Good news for fans of Digimon Story: Cyber Sleuth — if you liked the original, then you’ll love Hacker’s Memories. Bad news of fans of Digimon Story: Cyber Sleuth — you’ve seen this all before.

Hacker’s Memories is not the true sequel that Digimon fans were hoping for, but more of a sidequel, explaining the backstories and secrets of the original title, while focussing on a brand new set of characters. As such, it reuses a lot of the same assets, systems and story of the original title.

While the addition of brand new locations, 70 new Digimon to discover (including the baffling nun Digimon, Sistermon Noir), and the promise of revealing the untold story of Digimon Story: Cyber Sleuth spice up the game, it’s still not enough for it to feel any different than the original title.

That said, the original title was enjoyable enough, and the process of capturing, training and battle Digimon in turn-based battles is as fun and rewarding as you might hope, so if you enjoyed the first, you’re very likely to enjoy the second. Unfortunately, this title isn’t particularly new fan friendly, as it tends to rely on a lot of the story already presented in the original game in order to understand the plot and characters.

Hacker’s Memories follows high schooler Keisuke Amazawa on a quest to prove his innocence after his online account is stolen by a mysterious hacker and he’s implicated in online crimes. Soon after, he’s found by chaotic good hacker group Hudie, who urge him to join their team and track down the culprit responsible.

Along the way, Keisuke runs into a variety of guest stars from the original game, including detective Kyoko Kuremi, Arata Sanada, and brief, blink-and-you’ll-miss it cameos from Cyber Sleuth’s original player character, Ami or Takumi Aiba. As Hacker’s Memories takes place around the same time as the first game, you can expect to experience similar story beats and themes.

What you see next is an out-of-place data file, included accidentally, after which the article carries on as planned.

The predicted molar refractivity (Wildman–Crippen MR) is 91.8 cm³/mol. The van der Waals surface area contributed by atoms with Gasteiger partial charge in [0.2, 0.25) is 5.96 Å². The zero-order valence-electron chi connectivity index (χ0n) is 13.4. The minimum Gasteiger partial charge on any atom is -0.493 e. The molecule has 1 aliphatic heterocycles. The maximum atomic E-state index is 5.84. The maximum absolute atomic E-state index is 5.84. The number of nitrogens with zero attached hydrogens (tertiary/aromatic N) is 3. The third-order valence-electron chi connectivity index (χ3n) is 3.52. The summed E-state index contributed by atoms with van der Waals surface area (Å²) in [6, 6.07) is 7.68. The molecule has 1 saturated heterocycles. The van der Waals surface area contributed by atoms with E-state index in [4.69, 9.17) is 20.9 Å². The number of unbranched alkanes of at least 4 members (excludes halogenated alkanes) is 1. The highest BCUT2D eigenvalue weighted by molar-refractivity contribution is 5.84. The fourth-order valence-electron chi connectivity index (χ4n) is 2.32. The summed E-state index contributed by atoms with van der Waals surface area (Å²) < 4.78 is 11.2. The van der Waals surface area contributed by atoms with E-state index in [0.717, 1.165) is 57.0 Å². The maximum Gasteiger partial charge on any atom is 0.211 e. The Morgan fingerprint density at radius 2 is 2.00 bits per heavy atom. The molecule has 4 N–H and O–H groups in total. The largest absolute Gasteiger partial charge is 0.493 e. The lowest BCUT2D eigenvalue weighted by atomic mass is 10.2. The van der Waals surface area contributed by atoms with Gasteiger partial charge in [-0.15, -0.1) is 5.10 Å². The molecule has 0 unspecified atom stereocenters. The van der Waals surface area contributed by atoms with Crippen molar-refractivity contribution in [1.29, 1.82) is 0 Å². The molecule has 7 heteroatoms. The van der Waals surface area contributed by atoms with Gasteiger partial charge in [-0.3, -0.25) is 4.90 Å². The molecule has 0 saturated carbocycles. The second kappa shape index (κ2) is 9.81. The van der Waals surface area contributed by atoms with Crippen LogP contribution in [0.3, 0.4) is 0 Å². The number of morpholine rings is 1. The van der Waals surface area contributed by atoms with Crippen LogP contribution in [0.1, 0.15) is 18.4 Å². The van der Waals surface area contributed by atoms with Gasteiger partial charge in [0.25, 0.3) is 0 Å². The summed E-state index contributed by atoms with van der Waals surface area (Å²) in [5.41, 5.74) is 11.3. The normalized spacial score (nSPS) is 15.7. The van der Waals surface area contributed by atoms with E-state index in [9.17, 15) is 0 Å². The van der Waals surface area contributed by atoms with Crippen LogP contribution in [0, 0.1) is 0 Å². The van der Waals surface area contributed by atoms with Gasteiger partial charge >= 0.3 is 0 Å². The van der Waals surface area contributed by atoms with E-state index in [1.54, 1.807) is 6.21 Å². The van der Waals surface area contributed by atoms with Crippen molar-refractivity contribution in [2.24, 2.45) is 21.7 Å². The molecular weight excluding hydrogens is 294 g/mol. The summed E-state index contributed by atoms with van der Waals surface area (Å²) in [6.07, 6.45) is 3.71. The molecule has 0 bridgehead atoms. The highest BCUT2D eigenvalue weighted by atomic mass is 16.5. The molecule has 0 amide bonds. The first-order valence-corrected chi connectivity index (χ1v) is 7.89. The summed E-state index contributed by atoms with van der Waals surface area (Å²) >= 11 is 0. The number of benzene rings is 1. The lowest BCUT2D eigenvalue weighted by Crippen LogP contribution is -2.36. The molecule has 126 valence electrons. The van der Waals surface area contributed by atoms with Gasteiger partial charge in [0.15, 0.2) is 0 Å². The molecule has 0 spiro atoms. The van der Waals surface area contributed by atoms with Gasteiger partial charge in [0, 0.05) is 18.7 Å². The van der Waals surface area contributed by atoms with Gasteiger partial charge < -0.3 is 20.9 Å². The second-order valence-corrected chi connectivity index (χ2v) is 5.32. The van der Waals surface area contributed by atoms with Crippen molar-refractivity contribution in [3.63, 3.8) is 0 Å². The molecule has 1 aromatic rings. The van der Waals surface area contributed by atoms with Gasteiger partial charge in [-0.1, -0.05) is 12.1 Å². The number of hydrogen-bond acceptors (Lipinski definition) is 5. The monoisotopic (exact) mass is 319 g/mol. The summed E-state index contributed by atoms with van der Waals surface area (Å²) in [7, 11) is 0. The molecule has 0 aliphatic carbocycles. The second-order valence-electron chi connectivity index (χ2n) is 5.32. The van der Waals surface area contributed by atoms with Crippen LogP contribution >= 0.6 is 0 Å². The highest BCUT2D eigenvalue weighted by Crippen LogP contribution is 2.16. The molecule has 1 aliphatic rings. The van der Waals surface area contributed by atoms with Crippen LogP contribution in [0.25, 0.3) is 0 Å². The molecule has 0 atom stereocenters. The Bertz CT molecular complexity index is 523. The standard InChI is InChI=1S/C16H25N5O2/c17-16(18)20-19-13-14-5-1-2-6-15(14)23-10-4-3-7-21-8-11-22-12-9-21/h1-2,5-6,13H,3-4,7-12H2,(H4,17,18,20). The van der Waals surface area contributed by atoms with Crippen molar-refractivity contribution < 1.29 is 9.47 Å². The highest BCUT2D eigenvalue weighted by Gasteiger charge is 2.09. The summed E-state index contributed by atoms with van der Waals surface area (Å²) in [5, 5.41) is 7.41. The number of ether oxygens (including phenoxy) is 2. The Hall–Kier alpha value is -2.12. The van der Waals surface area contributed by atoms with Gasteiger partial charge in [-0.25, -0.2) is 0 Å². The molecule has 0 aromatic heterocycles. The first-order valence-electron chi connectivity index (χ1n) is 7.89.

Unfortunately, the story is somewhat dampened by the sheer amount of dialogue and lore that you’re dumped with on first entering the world of the game. The first hour is filled with filler conversations, repetition from the first game, odd character beats and a variety of meaningless tasks before you’re able to properly enter the digital world and begin your adventure. Even after this introduction, you often get stuck in long, unescapable conversations that have little bearing on the main story.

While it wouldn’t feel like so much of a task to get through if the content of the game was original, or the characters were particularly interesting, that isn’t the case. Many of the characters are dull, and feel like anime stereotypes, particularly Erika Mishima, the shy, over-emotional girl who reluctantly joins you on your quest.

What was most disappointing about Hacker’s Memories was that is, quite plainly, a lazy reskin of the original game, featuring nearly all of the same locations, a very similar soundtrack (with a few new and remixed tracks), and the same battling system. One new addition is the implementation of ‘Domination Battles’, where hackers face off against each other on a board game-like field. These battles play out rather like chess, where plays must move around a board to dominate as much of the field as possible, gaining points for every square they claim. It’s a welcome addition to what is an otherwise by-the-numbers repeat of Cyber Sleuth.

The story, however typical, was just enough to keep me interested in the game, but it was largely the addictive process of capturing and farming Digimon that held my interest. While comparisons between the enduring Pokémon franchise and Digimon will always be common, one area that I believe Digimon succeeds in is the implementation of its digivolution and de-evolution systems.

Not only are players able to choose which path their Digimon will go down, with a variety of optional evolutions, they can also devolve their Digimon in order to make it stronger. This de-evolution allows for more powerful Digimon to be unlocked in later stages of the game, and guarantees stat increases for each Digimon you train.

While it can be a tough system to learn, and it’s particularly heartbreaking to have to de-devolve your Digimon to make them more powerful, it’s a process that is ultimately rewarded, and therefore encouraging. It’s a system that has been featured in multiple Digimon titles, and has been perfected within the Digimon Story franchise.

For fans of the Digimon fans, and particularly for fans of the original Cyber Sleuth title, Hacker’s Memories brings little new to the table, but should still prove a fairly entertaining romp. With a handful of new features, a brand new story, and over 70 new Digimon to discover, there’s plenty left to do in the Digital World.